If you overpay in withholding tax, you will have to wait until you file income taxes to recoup it.

Save the extra, and save yourself some pain next January

The easiest way to make sure that repaying the deferred payroll tax isn’t a painful experience is to set the extra money aside. The DFAS website says that military members can estimate their payroll tax by taking their monthly base pay and multiplying it by .062 and repeating that process for the four months that the tax is deferred, September through December.

This money can then be saved in a separate, yet easily accessible account. Unfortunately, interest rates are currently very low, so you won’t earn very much interest in such a short time, but at least the money will be available early next year, when it’s due to be repaid.

Getting out? You still have to pay it back

Retired pay is not affected, since it is not earned wages. If a service member leaves the military before the taxes are repaid, they are still on the hook for repayment. Failure to repay these taxes in a timely manner may result in penalties and interest fees.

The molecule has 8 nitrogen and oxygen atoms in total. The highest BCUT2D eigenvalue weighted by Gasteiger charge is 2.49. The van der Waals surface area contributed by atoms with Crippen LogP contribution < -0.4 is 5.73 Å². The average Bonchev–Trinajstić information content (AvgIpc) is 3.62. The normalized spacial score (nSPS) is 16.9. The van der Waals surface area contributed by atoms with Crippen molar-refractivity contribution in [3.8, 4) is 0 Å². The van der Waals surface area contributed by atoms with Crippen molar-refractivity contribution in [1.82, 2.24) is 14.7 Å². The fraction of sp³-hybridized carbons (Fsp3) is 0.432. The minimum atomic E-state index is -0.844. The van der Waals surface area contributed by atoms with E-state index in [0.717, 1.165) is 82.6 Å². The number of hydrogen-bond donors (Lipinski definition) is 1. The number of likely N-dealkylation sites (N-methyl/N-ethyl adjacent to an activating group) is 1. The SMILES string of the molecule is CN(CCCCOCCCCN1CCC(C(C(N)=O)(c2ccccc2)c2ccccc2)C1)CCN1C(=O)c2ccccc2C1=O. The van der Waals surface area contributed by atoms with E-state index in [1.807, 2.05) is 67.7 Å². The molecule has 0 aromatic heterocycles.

While it’s possible that service members won’t be required to repay the deferred tax, it’s best not to count on that: it would take action by Congress in order to do that. But if you’ve set aside the funds already, and it turns out that the amount is forgiven, then you will be well on your way to establishing an emergency fund or adding to your existing savings.

DFAS has a dedicated page on the Social Security Payroll Tax deferral. If military families have more questions or concerns, they should contact their installation financial readiness personnel or Military OneSource.